That is particularly relevant in a criminal case or judicial review such as those facing SNC-Lavalin, said Andrew Martin, an expert on legal ethics at the University of British Columbia, who added that once privilege has been waived it can’t be restored.
“I imagine it would inform SNC-Lavalin’s arguments on the judicial review, depending on what was said,” Martin said, “and they could probably use what was said as part of their application for judicial review.”
University of Ottawa law expert Elizabeth Sanderson, who previously served for many years as a federal-government lawyer, echoed the view that SNC-Lavalin’s lawyers could turn around and use any disclosed conversations between Wilson-Raybould and others in their defence.
All of which assumes, she said, that the discussions did touch on the details of the case and were not simply an attempt by Trudeau or his staff to get the former attorney-general to use her powers to intervene.
“There’s a real distinction between talking about the evidence or the legal opinion they developed to say why they think they have to pursue this case, which may reveal some of their strategy in litigation, versus a flat-out: ‘Don’t pursue this case.’ Which has nothing to do with the case.”
Any analysis of the prime minister’s assertion about the impact of waiving solicitor-client privilege is muddied by the fact neither Wilson-Raybould nor Trudeau have elaborated on the nature and context of the discussions that took place around the SNC-Lavalin case.
Still, the fact the case was discussed at the highest levels of government does raise the very real prospect that the contents of those discussions could have an impact on the proceedings and thus any waiver should be carefully considered.
“I think what he said is quite fair,” said Martin. “Don’t get me wrong, it’s politically convenient. I don’t know that he’s unhappy with this answer. But it is the correct answer.”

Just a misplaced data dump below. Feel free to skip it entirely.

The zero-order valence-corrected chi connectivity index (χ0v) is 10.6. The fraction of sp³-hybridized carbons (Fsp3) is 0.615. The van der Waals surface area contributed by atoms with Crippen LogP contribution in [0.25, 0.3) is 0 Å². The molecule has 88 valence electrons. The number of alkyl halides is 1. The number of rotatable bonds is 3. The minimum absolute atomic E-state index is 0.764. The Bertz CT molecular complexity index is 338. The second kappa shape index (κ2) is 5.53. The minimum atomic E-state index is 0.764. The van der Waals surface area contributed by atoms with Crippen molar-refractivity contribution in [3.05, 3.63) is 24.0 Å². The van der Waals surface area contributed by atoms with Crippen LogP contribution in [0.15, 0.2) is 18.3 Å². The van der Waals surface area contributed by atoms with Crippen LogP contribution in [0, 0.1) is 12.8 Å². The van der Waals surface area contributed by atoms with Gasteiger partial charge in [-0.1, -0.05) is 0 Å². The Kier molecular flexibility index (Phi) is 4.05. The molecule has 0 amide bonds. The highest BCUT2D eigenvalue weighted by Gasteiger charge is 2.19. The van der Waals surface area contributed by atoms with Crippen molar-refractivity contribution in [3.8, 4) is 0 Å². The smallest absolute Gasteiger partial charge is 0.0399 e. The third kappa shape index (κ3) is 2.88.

Akazaki said it is imperative the government provide more information about the nature of the discussions between Trudeau and Wilson-Raybould, but that when it comes to the prime minister’s comment: “Based on what we know at the present time, it is accurate.”
The statement is correct based on what the prime minister has said, but he’s keeping crucial details to himself. For that reason, Trudeau’s comment ranks as “a little baloney.”
The Baloney Meter is a project of The Canadian Press that examines the level of accuracy in statements made by politicians. Each claim is researched and assigned a rating based on the following scale:
No baloney — the statement is completely accurate
A little baloney — the statement is mostly accurate but more information is required
Some baloney — the statement is partly accurate but important details are missing
A lot of baloney — the statement is mostly inaccurate but contains elements of truth
Full of baloney — the statement is completely inaccurate
Lee Berthiaume, The Canadian Press
151st Cowichan Exhibition includes new category: best home-grown pot
VICTORIA — One of Canada’s oldest fall fairs is putting a new twist on its annual showcase of local livestock, produce and fruit by adding a new category for best home-grown marijuana.
The Cowichan Exhibition in Duncan, B.C., which dates back to 1868, has created a best cannabis category to embrace legalization and celebrate local pot growers, said exhibition vice-president Bud James.
The fair starts Friday and the cannabis entries will be on display in the main hall at the Cowichan Exhibition Grounds along with the region’s top vegetables, fruits and baked goods. First prize is $5, second is $3 and third place gets a ribbon.
“We just decided this year, because it’s an agricultural product, and it’s been grown in the valley for years, and now that it’s finally legally grown, we would allow people to win a ribbon for the best,” said James.
He said fair officials believe the Cowichan cannabis category is the first of its kind in Canada.
An official at the Canadian Association of Fairs and Exhibitions, a non-profit organization representing rural and urban fairs, said she had not heard of any other cannabis judging contests prior to the Cowichan Exhibition, but couldn’t confirm it was the first.
A fall fair in Grand Forks, B.C., is also judging local cannabis, but the event starts Saturday, one day after Cowichan’s fair. Those who enter the competition in Grand Forks can compete for best indoor- and outdoor-grown cannabis.